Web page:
Dermestid beetles are also known as hide, carrion or skin beetles. They are bugs generally associated with decomposition, and can be found under dead and decomposing animals. They are usually black or dull colored and hairy, and range from 2mm to 12mm in length. Female dermestid beetles tend to be bigger than males. Dermestid beetles are often used to clean the flesh off skeletons, especially small animal skeletons with delicate bones. Scientists, museums and universities often grow dermestid beetles because they do not damage skeletons, unlike harmful chemicals, making them a great alternative for cleaning skeletons used for scientific research.
Dermestid beetles have a life cycle of about 45 days, and they go through a complete metamorphosis from egg to larvae to pupal to adult. An adult dermestid beetle lays eggs that are too small to be seen with the naked eye. A few days later small larvae hatch from these eggs and immediately begin feeding on the carcass. The larvae will molt about eight times as it grows to maturity over about 30 days, and it is during this stage that the beetles do most of their skeletal cleaning. When the larvae reach about 30 days old, they find a quiet place to pupate. After seven days, an adult dermestid beetle emerges, and within a couple days the adult beetle is laying four or five eggs a day, starting the process over.
Larvae and adult dermestid beetles feed on a variety of animal products, including dead animal flesh and meat, dead fish, furs, leather, cheese, feathers and various dried foods. In some cases they have also been known to eat chocolate and other cocoa products. The larvae eat more than the adult beetles, but adult beetles do continue to feed. Feeding rates can vary depending on the size of a colony and the larvae-to-adult ratio, but according to Troy’s Skull Taxidermy, his domestic, population-controlled colony has sometimes cleaned two full deer skulls in a single day.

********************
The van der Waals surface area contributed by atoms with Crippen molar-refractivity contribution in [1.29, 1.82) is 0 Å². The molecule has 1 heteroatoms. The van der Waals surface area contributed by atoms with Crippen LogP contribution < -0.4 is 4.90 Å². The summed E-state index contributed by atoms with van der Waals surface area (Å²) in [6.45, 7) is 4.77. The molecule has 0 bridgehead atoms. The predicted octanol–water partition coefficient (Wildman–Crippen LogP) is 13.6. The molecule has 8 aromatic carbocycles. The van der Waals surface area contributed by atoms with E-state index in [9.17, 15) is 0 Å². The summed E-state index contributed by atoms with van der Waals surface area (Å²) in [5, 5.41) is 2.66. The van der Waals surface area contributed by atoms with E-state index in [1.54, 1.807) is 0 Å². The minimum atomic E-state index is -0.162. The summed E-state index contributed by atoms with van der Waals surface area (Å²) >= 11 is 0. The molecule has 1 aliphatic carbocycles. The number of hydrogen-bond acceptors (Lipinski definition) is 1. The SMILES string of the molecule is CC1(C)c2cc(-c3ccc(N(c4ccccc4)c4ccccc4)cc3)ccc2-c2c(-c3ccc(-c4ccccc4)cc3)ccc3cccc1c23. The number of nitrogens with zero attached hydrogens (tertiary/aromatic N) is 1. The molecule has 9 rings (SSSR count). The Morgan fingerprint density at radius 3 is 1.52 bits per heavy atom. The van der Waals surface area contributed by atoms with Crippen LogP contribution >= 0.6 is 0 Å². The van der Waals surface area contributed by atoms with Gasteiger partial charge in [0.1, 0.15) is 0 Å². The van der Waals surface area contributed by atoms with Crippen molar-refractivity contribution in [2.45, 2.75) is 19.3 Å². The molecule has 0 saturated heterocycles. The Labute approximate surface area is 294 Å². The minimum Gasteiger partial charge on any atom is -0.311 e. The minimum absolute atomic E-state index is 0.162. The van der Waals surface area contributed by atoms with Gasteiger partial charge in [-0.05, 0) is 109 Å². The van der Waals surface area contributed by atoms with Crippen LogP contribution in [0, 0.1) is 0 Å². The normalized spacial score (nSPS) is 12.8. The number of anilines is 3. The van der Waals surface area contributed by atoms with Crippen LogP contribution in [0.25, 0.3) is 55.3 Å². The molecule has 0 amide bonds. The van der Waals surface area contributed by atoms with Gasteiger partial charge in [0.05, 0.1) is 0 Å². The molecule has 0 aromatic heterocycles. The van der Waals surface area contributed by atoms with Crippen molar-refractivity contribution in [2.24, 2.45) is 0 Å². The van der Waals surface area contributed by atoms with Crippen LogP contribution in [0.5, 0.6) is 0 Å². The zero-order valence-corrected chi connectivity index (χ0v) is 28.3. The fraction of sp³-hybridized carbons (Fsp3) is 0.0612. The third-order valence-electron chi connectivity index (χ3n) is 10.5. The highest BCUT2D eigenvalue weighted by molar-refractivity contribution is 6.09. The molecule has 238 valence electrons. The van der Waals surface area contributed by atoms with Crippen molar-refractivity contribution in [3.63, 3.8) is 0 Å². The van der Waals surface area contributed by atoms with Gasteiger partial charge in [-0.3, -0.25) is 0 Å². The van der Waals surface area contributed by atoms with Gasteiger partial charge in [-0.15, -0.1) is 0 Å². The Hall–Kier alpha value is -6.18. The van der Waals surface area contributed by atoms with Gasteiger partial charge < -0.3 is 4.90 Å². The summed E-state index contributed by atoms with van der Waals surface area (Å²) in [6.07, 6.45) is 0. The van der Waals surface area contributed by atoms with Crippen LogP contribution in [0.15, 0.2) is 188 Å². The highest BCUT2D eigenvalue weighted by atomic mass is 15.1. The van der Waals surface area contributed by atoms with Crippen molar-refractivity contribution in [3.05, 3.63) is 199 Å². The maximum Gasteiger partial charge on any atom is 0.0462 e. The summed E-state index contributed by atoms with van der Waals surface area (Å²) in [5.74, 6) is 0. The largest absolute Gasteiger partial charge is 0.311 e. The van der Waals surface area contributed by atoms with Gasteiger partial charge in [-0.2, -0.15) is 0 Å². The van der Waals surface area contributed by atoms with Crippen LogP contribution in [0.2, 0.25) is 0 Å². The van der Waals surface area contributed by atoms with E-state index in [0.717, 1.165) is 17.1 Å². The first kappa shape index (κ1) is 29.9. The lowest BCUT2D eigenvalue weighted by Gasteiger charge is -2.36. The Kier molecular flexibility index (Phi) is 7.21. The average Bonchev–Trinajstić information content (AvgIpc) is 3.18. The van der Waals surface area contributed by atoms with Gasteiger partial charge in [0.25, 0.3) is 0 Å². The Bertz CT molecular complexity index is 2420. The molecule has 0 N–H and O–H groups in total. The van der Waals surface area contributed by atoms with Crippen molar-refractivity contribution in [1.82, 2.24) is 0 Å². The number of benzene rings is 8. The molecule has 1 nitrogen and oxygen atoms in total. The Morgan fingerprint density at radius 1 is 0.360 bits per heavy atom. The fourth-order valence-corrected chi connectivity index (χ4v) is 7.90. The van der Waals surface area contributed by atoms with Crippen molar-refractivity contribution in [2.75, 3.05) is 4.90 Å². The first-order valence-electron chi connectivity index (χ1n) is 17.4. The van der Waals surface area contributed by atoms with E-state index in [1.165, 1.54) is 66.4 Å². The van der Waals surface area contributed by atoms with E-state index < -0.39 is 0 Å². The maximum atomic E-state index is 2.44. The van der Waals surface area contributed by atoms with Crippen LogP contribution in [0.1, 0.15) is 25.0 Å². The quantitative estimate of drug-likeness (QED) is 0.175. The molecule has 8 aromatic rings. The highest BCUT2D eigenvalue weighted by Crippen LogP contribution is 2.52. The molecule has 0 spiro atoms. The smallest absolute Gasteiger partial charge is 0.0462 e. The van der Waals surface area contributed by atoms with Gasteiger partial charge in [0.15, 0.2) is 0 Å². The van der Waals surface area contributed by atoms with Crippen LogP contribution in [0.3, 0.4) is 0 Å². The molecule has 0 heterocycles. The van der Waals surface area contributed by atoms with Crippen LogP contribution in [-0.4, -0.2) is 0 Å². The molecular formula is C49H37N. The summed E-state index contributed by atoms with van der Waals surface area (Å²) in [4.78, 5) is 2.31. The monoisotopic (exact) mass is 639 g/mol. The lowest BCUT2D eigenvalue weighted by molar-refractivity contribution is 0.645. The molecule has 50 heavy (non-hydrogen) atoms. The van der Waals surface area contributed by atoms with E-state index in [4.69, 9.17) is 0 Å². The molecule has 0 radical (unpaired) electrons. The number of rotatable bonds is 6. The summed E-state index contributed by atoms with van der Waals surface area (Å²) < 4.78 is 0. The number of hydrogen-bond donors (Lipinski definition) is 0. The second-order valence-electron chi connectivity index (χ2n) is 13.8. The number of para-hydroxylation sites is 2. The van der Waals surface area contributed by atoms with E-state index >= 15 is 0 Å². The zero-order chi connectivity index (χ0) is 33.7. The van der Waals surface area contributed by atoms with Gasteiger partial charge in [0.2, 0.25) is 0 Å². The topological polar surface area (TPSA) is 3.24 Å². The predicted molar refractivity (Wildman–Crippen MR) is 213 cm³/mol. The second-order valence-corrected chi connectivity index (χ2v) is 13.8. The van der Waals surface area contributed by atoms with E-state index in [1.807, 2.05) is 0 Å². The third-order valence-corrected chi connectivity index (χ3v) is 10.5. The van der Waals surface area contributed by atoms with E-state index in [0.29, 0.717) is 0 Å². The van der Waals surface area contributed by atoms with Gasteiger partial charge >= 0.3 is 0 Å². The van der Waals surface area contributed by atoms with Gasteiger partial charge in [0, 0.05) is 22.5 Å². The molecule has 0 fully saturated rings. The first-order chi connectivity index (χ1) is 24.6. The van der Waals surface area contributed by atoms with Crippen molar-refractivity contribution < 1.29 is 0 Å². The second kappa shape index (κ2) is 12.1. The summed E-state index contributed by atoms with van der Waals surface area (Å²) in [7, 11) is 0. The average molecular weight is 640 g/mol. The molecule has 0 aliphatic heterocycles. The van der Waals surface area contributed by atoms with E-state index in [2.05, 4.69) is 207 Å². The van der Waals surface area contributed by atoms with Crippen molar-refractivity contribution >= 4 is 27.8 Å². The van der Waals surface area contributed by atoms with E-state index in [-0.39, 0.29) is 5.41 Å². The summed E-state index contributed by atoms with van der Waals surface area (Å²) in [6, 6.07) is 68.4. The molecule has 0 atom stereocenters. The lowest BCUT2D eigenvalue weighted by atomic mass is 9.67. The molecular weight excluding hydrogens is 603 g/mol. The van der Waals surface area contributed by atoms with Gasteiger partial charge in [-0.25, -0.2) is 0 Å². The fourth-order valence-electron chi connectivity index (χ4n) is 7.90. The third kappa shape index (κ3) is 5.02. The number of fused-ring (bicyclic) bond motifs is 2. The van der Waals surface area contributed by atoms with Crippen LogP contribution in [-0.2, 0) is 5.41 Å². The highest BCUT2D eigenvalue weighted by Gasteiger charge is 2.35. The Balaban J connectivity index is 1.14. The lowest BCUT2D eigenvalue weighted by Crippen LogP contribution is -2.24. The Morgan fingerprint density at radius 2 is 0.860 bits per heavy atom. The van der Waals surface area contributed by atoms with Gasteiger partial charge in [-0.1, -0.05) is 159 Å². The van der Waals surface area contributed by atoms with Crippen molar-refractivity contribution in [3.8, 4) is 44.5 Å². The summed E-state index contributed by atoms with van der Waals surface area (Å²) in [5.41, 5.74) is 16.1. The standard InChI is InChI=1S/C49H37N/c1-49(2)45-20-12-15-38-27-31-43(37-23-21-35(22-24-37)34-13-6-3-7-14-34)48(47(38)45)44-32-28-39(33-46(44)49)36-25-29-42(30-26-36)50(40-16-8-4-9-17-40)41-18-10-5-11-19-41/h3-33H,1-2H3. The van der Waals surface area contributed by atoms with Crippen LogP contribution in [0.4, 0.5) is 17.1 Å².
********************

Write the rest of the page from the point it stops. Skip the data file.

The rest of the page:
The U.S. Fish and Wildlife Service Forensics Lab uses dermestid beetles to clean the bones of animal carcasses submitted as evidence for wildlife law enforcement teams. The FWS freezes a submitted carcass for 72 hours to prevent another bug colony from infecting the dermestid beetles, and then it is given to the colony. The colony is closely monitored, however, because while the beetles will first feed on flesh, they will then move on to eat nails, hoofs and horns, so a carcass must be removed in a timely manner.
While dermestid beetles are not known to feed on living flesh or to be particularly dangerous, they are considered quite the household pest. If you are suffering from a Ddermestid beetle infestation, the chances are you have a dead animal carcass somewhere in the area. These carcasses may be hard to find as it can be something as small as a rat or a bird, but finding and removing the carcass will also remove the bugs. The bugs should also leave naturally once they have consumed their food source. If you practice taxidermy or are studying animal carcasses for educational or scientific purposes, make sure they are kept in sealed, most desirably, frozen states.
When raised in captivity for bone-cleaning purposes, dermestid beetles are kept in containers made of metal, glass or thick plastic to prevent escape. The habitat is usually layered with a bottom of absorbent cotton or wood shavings, topped with sponges or foam. The habitat is kept humid and in a dark location, with a ventilated lid.